I met Dan back in 2010, long before he decided to run for Senate. Holly Richardson, a Twitter friend, introduced us with a view toward taking some of Dan’s work and turning into visuals or videos that he could use for presentations. It was then that I learned about Dan’s incredible political career which, at that time, was hardly even 2 years long.

Dan was elected in 2008 and asked to be placed “where the money is”, so he got dumped into the “Retirement and Independent Entities Appropriations” committee, which was about as boring a place as possible. Except that “retirement” meant pensions and the Utah pension fund was (like nearly all pension funds) a heavily invested fund. Which means when the stock market collapsed in 2008-2009, so did our pension fund.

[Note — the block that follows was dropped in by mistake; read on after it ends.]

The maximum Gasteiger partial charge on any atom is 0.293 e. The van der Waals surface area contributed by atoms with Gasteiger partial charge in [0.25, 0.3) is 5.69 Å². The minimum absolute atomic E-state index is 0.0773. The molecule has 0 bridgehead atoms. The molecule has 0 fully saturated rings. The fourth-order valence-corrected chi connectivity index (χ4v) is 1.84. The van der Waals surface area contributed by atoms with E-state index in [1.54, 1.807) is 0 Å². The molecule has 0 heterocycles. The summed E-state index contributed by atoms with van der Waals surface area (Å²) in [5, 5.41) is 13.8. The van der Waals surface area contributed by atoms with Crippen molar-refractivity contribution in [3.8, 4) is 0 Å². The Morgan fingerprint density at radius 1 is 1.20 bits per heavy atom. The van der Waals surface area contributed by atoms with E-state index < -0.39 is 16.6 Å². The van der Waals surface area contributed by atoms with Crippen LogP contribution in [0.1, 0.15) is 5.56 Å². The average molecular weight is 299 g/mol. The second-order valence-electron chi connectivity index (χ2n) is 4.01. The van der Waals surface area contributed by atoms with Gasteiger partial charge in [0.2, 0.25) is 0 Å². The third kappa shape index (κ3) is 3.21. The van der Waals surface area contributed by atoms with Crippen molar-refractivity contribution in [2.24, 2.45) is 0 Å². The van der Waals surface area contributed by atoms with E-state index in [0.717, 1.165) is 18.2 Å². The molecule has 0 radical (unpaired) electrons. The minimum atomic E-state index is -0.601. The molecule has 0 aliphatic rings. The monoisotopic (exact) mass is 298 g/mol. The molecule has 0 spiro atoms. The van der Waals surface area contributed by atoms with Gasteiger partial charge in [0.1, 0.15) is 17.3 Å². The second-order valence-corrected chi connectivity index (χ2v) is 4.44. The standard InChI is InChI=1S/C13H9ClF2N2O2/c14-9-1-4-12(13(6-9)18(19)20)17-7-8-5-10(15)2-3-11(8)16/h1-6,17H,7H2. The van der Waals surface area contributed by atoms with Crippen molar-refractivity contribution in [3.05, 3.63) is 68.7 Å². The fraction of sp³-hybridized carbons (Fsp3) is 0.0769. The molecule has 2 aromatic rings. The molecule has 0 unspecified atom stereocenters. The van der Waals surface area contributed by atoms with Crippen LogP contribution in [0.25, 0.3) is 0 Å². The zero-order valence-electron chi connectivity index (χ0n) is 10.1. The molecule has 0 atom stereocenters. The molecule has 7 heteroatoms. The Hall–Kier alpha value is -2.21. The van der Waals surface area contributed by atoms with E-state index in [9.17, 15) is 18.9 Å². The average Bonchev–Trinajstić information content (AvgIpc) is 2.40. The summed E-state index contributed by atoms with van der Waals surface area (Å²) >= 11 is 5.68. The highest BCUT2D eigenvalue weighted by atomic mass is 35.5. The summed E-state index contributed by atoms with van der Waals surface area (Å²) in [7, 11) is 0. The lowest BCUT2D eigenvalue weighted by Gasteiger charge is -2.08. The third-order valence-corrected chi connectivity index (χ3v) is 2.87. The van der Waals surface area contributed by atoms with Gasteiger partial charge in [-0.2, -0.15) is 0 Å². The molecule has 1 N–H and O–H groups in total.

Romney takes the wrong side in the Utah Senate race

As you probably know, FreedomWorks and other grassroots organizations have been targeting Sen. Orrin Hatch (R-UT) in his bid for re-election. While FreedomWorks hasn’t formally endorsed a candidate in the race (others running include State Sen. Dan Liljenquist, a tea party favorite), they did recently come out with a web ad slamming Hatch for voting for $7.5 trillion — half the size of the national debt — during his time in Washington.

But Mitt Romney, who is the frontrunner for the Republican nomination for president, has jumped in the middle of the Senate race in Utah by endorsing Hatch and cutting a minute long ad where he claims that the state can “count on Sen. Orrin Hatch in the fight to lower taxes, to balance the budget and to repeal the federal government takeover of health care”: